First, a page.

Two Centuries of U. S. Foreign Policy: The Documentary Record

By Stephen J. Valone | Go to book overview

Morley Morris, Imperial State and Revolution: The United States and Cuba, 1952- 1987 ( New York: Cambridge University Press, 1987).

Parmet Herbert S., JFK ( New York: Dial Press, 1983). Paterson Thomas G., editor, ( New York: Oxford University Press, 1989).


DOCUMENT 56
The Gulf of Tonkin Resolution

President Lyndon Baines Johnson, who alleged that North Vietnamese patrol boats had attacked U.S. naval vessels in international waters, received authorization on 7 August 1964 from Congress "to take all necessary measures to repel any armed attack against the forces of the United States and to prevent further aggression."56Johnson would later use the Gulf of Tonkin Resolution to americanize the war in South Vietnam.


TO PROMOTE THE MAINTENANCE OF INTERNATIONAL PEACE AND SECURITY IN SOUTHEAST ASIA

Whereas naval units of the Communist regime in Vietnam, in violation of the principles of the Charter of the United Nations and of international law, have deliberately and repeatedly attacked United States naval vessels lawfully present in international waters, and have thereby created a serious threat to international peace; and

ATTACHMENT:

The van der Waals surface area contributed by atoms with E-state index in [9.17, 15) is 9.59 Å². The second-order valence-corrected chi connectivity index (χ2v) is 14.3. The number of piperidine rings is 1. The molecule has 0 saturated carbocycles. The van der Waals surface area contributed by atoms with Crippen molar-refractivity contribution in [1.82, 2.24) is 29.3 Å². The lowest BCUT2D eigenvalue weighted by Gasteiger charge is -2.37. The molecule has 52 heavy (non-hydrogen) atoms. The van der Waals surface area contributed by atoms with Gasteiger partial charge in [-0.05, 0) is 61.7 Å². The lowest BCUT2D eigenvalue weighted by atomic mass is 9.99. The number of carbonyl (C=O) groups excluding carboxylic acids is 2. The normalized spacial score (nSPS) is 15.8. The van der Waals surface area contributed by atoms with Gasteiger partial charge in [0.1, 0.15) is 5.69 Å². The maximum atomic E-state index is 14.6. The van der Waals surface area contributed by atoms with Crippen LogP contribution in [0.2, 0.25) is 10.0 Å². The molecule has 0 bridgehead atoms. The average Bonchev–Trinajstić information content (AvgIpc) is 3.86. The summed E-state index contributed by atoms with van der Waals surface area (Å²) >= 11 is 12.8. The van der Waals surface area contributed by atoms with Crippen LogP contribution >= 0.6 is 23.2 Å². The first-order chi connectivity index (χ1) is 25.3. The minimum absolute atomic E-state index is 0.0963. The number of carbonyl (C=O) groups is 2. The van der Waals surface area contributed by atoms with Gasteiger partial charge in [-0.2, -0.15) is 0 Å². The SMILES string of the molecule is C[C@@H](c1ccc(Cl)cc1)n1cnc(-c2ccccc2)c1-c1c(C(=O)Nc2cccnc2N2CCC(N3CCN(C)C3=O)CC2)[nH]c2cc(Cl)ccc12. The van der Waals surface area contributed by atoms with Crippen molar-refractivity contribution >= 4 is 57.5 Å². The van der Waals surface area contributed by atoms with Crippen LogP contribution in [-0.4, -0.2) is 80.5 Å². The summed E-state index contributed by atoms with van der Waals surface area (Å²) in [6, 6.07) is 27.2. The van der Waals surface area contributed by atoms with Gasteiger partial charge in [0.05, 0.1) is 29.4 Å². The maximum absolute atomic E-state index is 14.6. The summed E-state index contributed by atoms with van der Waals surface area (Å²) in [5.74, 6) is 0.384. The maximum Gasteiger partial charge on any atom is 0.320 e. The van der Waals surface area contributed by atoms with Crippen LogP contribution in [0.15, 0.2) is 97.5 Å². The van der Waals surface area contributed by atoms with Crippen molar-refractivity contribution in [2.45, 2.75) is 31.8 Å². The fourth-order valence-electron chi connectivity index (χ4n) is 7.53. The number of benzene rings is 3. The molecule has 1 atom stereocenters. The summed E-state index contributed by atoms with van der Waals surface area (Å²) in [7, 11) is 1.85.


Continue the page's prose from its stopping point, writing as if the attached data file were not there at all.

Whereas these attacks are part of a deliberate and systematic campaign of aggression that the Communist regime in North Vietnam has been waging against its neighbors and the nations joined with them in the collective defense of their freedom; and

Whereas the United States is assisting the peoples of southeast Asia to protect their freedom and has no territorial, military or political ambitions in that area, but desires only that these peoples should be left in peace to work out their own destinies in their own way: Now, therefore, be it

Resolved by the Senate and House of Representatives of the United States of America in Congress assembled.

____________________
56
Gareth Porter, editor, Vietnam: A History in Documents ( N.Y.: New American Library, 1981), 286-87.

-151-

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